I could not start without telling you about my curfew experience on the first Sunday night - I hardly knew what had hit me. It started on the ironing board (from where I’m too afraid to get down) with Rache attacking me with an electric shaver and creative vigour. I then get thrown in the bath, followed by an over-excited hairdryer experience, accompanied by a My Little Pony hairbrush. The result, however, was spectacular - I’m a bichon frise, and I’m supposed to be all puffed up, fluffy beyond fluffy, with a Dave Lee Travis shaped head and a bouncy sparkling white pom-pom tail, but I’m happy to be in my own fur and ready to tour...bring it on.
24 gigs later…
Frankly, I could see how it was all going to pan out when we got welcomed at the first care home reception - all thought of Covid out of the window, the receptionist had me in her arms (tickling me just where I like it) before I could bark, track and trace. After the show,I did a mad dash into the care home - everyone squealed and chased me, but no lockdown belly could catch me; I’m fast for a little one.
It’s been a roller coaster ever since...
“The bloke is funny and Rachael, lovely. But nothing beats that little dog,” comes the feedback day in, day out (and the other cast members obviously resent me for it). Sean works so hard making people laugh, Rachael works so hard sending love through double glazing, Joe works so hard scrubbing up their mess (I do try help him out with the cake crumbs). But none of them have what it really takes to charm a room full of people.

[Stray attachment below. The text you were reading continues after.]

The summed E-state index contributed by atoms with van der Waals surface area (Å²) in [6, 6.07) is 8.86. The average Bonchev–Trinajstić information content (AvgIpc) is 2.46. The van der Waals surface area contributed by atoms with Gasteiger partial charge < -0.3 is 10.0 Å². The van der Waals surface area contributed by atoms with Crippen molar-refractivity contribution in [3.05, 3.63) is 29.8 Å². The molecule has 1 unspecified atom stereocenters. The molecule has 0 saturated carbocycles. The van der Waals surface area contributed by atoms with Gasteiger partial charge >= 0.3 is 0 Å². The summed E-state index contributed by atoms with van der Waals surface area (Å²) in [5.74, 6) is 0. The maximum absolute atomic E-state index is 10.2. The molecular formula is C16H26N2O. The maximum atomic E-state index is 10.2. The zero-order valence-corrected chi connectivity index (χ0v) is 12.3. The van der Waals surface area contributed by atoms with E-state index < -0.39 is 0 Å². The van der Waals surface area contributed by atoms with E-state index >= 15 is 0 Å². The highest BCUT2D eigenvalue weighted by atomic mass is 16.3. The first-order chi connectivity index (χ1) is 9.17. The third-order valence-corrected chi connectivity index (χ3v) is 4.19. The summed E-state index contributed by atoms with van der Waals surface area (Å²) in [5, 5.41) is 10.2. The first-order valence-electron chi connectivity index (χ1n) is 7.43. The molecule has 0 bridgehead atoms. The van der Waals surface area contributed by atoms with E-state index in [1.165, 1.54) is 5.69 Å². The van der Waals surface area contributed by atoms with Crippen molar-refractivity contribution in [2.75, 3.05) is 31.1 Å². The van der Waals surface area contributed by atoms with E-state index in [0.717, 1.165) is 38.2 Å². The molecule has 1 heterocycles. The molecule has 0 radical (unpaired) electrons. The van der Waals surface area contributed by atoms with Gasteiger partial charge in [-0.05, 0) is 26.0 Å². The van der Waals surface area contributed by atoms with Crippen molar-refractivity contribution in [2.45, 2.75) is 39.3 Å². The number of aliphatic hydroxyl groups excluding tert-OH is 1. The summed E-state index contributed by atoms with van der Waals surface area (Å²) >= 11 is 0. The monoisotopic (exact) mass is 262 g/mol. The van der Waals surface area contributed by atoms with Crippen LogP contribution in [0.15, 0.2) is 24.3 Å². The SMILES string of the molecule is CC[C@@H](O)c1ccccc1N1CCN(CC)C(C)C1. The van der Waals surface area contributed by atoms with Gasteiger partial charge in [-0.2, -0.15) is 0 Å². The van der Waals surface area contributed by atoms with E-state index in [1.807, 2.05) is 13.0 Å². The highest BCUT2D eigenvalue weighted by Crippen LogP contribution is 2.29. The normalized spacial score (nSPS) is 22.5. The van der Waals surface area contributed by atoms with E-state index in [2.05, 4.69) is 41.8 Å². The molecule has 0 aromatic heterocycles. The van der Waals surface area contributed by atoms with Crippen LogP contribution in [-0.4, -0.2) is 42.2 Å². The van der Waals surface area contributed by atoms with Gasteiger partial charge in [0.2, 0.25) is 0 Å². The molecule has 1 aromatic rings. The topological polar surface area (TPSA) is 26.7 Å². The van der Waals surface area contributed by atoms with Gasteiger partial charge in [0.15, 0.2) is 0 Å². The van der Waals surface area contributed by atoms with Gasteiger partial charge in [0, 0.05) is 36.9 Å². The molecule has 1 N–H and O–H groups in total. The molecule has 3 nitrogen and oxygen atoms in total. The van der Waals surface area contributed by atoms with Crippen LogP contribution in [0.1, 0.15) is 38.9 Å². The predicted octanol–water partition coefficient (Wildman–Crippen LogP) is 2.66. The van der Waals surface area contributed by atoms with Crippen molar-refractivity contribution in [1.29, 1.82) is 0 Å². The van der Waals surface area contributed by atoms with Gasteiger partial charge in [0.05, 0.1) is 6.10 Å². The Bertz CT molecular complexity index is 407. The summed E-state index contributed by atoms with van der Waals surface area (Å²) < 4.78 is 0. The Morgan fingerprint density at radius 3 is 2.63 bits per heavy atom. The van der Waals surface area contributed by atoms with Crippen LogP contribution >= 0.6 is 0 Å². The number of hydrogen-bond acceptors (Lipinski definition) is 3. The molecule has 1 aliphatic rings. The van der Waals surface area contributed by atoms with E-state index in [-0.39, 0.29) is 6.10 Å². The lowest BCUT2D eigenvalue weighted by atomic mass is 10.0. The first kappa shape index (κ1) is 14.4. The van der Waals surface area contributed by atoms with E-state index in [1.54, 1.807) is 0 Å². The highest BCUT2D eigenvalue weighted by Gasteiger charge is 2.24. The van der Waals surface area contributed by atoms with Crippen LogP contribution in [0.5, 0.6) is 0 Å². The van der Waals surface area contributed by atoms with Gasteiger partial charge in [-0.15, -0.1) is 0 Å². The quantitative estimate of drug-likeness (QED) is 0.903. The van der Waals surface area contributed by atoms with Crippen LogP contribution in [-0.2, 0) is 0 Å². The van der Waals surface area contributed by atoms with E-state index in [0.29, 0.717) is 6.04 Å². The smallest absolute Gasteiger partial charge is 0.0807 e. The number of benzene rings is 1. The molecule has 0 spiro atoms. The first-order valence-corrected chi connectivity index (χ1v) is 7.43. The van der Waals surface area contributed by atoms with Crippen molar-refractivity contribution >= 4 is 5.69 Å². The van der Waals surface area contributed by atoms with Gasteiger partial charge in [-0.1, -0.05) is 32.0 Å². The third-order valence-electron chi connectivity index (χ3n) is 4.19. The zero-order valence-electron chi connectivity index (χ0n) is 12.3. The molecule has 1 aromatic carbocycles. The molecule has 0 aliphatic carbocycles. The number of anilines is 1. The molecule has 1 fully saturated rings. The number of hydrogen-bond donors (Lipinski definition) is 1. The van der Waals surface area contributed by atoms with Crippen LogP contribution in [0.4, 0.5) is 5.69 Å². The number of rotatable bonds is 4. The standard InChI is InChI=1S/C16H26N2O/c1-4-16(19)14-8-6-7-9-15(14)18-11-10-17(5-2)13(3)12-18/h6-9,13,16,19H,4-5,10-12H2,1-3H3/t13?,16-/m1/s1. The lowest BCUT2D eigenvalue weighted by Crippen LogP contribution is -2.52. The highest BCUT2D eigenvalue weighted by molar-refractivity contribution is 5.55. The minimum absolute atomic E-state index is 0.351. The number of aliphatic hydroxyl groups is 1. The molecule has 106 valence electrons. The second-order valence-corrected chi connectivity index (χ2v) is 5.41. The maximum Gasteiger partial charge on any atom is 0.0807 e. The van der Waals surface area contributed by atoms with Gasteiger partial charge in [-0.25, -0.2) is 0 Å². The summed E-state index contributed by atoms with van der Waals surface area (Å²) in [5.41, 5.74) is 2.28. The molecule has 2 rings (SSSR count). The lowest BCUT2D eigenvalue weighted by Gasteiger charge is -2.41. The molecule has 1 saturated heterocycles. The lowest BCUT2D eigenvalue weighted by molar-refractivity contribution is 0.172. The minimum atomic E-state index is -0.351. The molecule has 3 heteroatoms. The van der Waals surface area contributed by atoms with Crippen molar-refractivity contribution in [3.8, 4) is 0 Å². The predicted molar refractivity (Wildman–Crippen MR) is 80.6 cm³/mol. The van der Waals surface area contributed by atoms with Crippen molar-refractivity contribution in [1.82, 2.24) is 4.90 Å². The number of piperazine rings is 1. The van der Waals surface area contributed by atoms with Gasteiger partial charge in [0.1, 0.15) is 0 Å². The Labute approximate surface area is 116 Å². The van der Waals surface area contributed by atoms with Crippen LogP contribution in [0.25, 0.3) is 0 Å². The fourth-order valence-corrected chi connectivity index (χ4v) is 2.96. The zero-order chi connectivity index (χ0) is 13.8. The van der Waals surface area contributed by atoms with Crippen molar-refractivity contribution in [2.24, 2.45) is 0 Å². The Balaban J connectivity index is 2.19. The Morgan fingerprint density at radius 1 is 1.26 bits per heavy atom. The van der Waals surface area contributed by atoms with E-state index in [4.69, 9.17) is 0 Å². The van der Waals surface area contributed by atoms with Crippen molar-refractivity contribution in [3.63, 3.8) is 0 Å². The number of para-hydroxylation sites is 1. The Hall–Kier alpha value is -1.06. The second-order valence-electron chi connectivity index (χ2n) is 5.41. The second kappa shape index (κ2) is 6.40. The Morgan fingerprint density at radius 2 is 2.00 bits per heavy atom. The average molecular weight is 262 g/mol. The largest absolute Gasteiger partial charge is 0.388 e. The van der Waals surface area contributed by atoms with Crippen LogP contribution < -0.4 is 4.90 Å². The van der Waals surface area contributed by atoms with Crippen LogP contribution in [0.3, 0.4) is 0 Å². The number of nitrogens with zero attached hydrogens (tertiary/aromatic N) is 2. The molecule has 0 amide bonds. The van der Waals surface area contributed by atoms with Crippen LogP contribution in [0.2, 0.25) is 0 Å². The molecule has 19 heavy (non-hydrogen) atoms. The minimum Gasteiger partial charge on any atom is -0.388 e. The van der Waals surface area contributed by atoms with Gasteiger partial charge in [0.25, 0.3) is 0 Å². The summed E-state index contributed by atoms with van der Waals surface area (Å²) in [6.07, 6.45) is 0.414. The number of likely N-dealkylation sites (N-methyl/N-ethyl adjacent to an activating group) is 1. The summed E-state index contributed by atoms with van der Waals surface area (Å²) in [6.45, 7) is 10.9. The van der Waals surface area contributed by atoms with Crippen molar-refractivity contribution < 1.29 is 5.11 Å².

I think the way I enter the stage helps me steal the show - it’s a terrific surprise entrance from a box-seat on Florence’s zimmer frame. I then go on to do what nobody ever gave me credit for being able to do, and perform an athletic leap through a giant hoop…I really feel the thrill when the audience whoop me on. But my favourite bit is when Joe comes towards me with the pink tutu and I balance elegantly on the zimmer frame, alongside a disco bubble machine, and glide around the stage to Tchaikovsky’s Swan Lake, idyllically played by the London Symphony Orchestra (and butchered by music editor Janie for comic effect).
And then at the end of the show, without fail, the strict, over anxious staff member that we met at the top of the day has melted into submission and comes straight out and begs to take me inside. This is the bit I tolerate because of my professionalism, but in future I will learn to do a mad dash from Stage Door. I get pulled and prodded, squeezed far too tightly, kissed with over familiarity but I sink into a tantric state of love. I’m going to write a paper on the therapy of doggie love - the dos, the don’ts and the maybes. Please look out for it; you humans have so much to learn.
Norah Savage x
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